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Ankylosing SpondylitisAS Tests and Diagnosis

Let's Talk About Ankylosing Spondylitis Tests and Diagnosis

Know anyone with back problems? Just about everyone, right? That’s one reason why AS can be difficult to diagnose. We’re here to help speed up the process.

    Our Pro PanelAnkylosing Spondylitis Diagnosis

    We went to some of the nation’s top experts on AS to bring you the most up-to-date information possible.

    Anca Askanase, M.D. headshot.

    Anca Askanase, M.D.Rheumatologist, Director of Rheumatology Clinical Trials

    Columbia University Medical Center
    New York City
    Howard Blumstein, M.D. headshot.

    Howard Blumstein, M.D.Rheumatologist, Clinical Professor of Medicine

    Stony Brook University
    Smithtown, NY
    Jonathan Greer, M.D. headshot.

    Jonathan Greer, M.D.Rheumatologist, Assistant Clinical Professor of Medicine

    University of Miami
    Palm Beach, FL

    Frequently Asked QuestionsAS Tests and Diagnosis

    What should I do if my X-rays are negative?

    If you have symptoms of AS but there is no sign of damage on an X-ray, don’t give up! Request that your rheumatologist do an MRI, which can show tissue inflammation that may confirm the diagnosis. If he or she balks, get another opinion from a rheumatologist with specific expertise in AS. The Spondylitis Association of America has a patient-recommended directory of rheumatologists to help you find one.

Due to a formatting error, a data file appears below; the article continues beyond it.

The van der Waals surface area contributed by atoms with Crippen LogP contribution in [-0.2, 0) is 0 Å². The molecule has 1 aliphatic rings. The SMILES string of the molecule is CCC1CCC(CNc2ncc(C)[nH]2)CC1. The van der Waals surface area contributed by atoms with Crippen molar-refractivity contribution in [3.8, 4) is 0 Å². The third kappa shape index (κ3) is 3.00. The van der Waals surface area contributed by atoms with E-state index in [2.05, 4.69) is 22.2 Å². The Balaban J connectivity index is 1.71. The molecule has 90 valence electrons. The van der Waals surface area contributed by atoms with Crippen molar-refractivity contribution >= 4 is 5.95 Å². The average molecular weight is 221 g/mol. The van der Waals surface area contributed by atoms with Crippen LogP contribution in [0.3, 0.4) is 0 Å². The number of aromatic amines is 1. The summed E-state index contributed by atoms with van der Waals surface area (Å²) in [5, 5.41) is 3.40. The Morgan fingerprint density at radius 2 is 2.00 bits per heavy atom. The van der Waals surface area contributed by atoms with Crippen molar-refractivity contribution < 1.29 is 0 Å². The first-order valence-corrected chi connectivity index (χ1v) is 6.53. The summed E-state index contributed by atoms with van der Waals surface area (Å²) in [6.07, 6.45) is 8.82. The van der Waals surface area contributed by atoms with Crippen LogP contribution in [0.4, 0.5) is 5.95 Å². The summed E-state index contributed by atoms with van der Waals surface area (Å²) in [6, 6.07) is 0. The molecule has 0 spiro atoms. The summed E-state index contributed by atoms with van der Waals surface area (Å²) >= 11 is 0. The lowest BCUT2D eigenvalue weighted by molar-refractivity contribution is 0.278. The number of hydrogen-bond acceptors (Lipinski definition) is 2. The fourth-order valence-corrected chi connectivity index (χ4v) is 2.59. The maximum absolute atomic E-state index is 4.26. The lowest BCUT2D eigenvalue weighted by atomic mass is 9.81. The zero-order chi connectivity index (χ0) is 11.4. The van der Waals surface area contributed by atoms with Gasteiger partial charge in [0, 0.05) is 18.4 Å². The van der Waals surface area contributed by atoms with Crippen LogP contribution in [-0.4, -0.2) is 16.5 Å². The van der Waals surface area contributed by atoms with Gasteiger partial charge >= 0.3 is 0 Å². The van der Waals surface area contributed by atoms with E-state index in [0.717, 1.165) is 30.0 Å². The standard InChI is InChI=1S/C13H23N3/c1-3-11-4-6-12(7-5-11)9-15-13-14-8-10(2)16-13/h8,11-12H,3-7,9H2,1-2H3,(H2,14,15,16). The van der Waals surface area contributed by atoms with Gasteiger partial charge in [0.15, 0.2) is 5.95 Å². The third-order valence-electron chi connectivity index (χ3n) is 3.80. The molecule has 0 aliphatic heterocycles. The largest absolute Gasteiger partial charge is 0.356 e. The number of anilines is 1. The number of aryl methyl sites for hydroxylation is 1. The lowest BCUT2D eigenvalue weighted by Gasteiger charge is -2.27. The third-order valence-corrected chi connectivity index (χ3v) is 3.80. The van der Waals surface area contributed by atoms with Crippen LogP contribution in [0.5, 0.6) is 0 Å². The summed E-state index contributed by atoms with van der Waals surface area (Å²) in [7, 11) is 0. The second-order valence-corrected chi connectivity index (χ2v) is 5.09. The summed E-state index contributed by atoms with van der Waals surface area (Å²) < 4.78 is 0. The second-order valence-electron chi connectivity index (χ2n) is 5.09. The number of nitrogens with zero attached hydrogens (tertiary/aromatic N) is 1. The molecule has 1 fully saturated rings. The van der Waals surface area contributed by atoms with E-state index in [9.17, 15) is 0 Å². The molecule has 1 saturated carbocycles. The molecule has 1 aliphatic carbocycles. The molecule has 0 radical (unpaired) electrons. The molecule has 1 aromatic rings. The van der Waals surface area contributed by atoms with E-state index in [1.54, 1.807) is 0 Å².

What is my prognosis?

    There is no cure for AS, but there are many effective ways to manage it including exercise, NSAIDs, and biologic medications. Many people have only mild to moderate symptoms that never progress to the ankylosis (bone-fusing) stage. In general, men, African Americans, and people who are diagnosed at younger ages tend to have more severe disease activity.

    Will my child have AS?

    We know there is a strong hereditary link, with the vast majority of Caucasian people with AS testing positive for the HLA-B27 genetic marker. Still, the chances of you passing it on to your child are relatively low. There is about a 50% chance that the child of an HLA-B27-positive parent with AS will inherit the gene, but only a very small percentage of those offspring will develop the disorder.

    Will lifestyle changes slow my disease progression?

    Yes! There are things you can do to help keep AS at bay. Exercising regularly is the most critical lifestyle habit to keep your spine and other joints flexible. There’s not a lot of research about the role of specific foods or diets, but we do know obese patients have more severe symptoms, less physical function, and lower response rates to some biologics, so keeping your weight in check is important. And, smoking is associated with higher disease activity and radiographic progression. So no ifs, ands, or butts: Talk to your doctor about quitting cigarettes today.

    Stephanie Wood

    Stephanie Wood

    Stephanie Wood is a award-winning freelance writer and former magazine editor specializing in health, nutrition, wellness, and parenting.